In terms of language style, business writing documents "lead with business benefits, such as cost savings or increased revenue" (Bendell, n.d.). Grant and proposal writing also fall into this category, as millions of dollars and social programs, business ventures, and community projects hinge on the effectiveness of a well-crafted proposal.
In contrast, technical documents are much more focused on highly specialized content such as computer science, engineering, health, and technology. Thus, "technical documents tend to be neutral and objective" (Bendell, n.d.). Technical documents have an extremely tight framework because the target audience is expected to physically follow the instructions of that writing to produce direct and tangible outcomes for the audience such as training technical staff, manual instruction, and informing unfamiliar audiences without technical or scientific jargon.
While business writing uses data and statistics to back up their messaging, they use it to persuade partners and consumers. It also allows more room for creativity than technical writing. These writing projects may look more artistic and attractive to the eye, but there is still a strategic process and conciseness in the writing process that they follow similar to technical writing. The rhetoric should be creative but match brand identity, remain consistent and catch the audience's attention in order to persuade them. Should they buy this product? Should they trust this brand? Should they invest in this project proposal? While business writing can also inform, it exists in a highly competitive environment where audience attention and trust is a more limited currency.
Both writers can work in tandem as they focus their abilities on different parts of development in an organization. For example, business writers develop internal and external business documents for more streamlined business workflows, marketing collateral for internal and external purposes, and establish the brand identity. Meanwhile, technical writers draft the technical manuals necessary for training engineers and developers of that business, and instructional product manuals for consumers, and they display relevant quantitative and qualitative data when senior leaders meet and make official organizational decisions.
Writers Work With Humans
Professional writers emerge from the humanities discipline because though they potentially produce documents with a more objective purpose, their understanding of who will use their documents and which communication style suits the given context is crucial. Working in this area requires flexibility, openness, and strategy. Jasmine Roberts, a strategic communication lecturer in the School of Communication at the Ohio State University, defines strategic communication in the first chapter of her book Writing for Strategic Communication Industries by stating,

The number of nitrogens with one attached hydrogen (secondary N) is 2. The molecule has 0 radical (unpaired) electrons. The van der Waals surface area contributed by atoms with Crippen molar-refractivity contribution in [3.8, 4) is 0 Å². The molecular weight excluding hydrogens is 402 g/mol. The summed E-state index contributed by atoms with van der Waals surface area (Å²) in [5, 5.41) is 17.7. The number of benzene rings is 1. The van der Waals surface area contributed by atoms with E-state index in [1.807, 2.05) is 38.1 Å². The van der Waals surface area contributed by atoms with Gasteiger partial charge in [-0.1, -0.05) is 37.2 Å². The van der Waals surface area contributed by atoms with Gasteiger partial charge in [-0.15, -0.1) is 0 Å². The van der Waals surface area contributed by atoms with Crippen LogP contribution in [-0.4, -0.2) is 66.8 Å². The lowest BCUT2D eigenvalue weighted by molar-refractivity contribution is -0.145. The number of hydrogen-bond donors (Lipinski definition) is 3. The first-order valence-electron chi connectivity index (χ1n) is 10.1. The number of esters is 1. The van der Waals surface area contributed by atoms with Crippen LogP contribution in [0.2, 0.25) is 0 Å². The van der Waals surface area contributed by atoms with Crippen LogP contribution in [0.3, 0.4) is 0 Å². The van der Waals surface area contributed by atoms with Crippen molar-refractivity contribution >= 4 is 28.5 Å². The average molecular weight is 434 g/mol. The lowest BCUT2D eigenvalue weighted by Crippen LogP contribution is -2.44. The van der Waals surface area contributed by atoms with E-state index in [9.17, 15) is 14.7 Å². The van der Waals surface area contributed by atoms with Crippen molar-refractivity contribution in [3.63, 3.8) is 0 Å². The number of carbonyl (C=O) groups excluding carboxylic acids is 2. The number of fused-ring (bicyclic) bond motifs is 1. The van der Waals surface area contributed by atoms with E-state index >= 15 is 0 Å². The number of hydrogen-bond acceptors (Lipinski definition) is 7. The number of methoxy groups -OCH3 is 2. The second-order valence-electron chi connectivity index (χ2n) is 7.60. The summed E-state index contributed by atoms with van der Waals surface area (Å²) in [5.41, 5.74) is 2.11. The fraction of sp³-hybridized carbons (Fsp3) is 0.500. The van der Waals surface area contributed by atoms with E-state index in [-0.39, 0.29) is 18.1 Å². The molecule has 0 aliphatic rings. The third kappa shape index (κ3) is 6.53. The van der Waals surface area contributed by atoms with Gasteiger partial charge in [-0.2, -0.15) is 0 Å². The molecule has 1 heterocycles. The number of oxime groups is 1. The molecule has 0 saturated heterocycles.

Although the term is not new, scholars have only recently examined it as a cohesive paradigm…These messages are targeted, or created with a specific audience in mind, and help to position an organization’s communication goals with its structural goals (2016).
Therefore, professional writers function as more essential assets than previously believed because they establish an organization's branding and credibility and have pivotal control in the rhetoric of important projects and how that rhetoric is distributed. The digitalized evolution of today's communication has inevitably affected how those who study humanities receive digital media literacy training. It is true that digital media changes how we communicate, but in the end, understanding the audience's behavior, needs, and interests will always remain vital. This 101 series will further expand upon these elements in more detail.
Asikpo, E. (2021, April 21). How to Become a Technical Writer. freeCodeCamp.Org. Retrieved from https://www.freecodecamp.org/news/how-to-become-a-technical-writer/
Bendel. (n.d.). Business Writing vs Technical Writing I ICE Training. ICE Training. Retrieved from https://www.icetraining.org.uk/news/business-writing-vs-technical-writing#:%7E:text=Technical%20writing%20deals%20with%20science,except%20journalism%20and%20creative%20writing
Last, S., & Neveu, C. (2019, January 1). 4.3 Collaborative Writing – Technical Writing Essentials. Pressbooks. Retrieved from https://pressbooks.bccampus.ca/technicalwriting/chapter/collaborativewriting/
Pincus. (2019, July 16). What You Need to Know About Becoming an English Major. USNews. Retrieved from April 25, 2022, from https://www.usnews.com/education/best-colleges/english-major-overview
Roberts, J. (2016). What is strategic communication?. In Open Textbook Catalog, BCcampus Open Textbooks, & ECampus Ontario Open Textbook Library. (L. Bonenberger, Ed.). Amsterdam University Press. Writing for Strategic Communication Industries. Retrieved from https://ohiostate.pressbooks.pub/stratcommwriting/chapter/what-is-strategic/
University of Toronto. (n.d.). Careers by Major - Professional Writing & Communication. University of Toronto Career Centre. Retrieved from https://www.utm.utoronto.ca/careers/careers-by-major-professional-writing-communication
Figure 1: Distel, A. (2019, March 25). Unnamed [Photograph]. Unsplash. Retrieved from https://unsplash.com/photos/RX_0vwSPiWs
Figure 2: Ballard, W. (2018, February 8). Copywriting [Photograph]. Medium. https://blog.markgrowth.com/7-copywriting-essentials-every-marketing-campaign-needs-to-be-successful-2f631e142afc
Figure 3: Mirza, A. (2022, May 31). Technical Writing [Photograph]. Hongkiat. https://www.hongkiat.com/blog/types-of-writing/
Figure 4: Jessup, L. (2020, June 9). BlogPost_WritersGroup-1. [Photograph]. Leejessup. https://leejessup.com/wp-content/uploads/2020/06/BlogPost_WritersGroup-1.jpg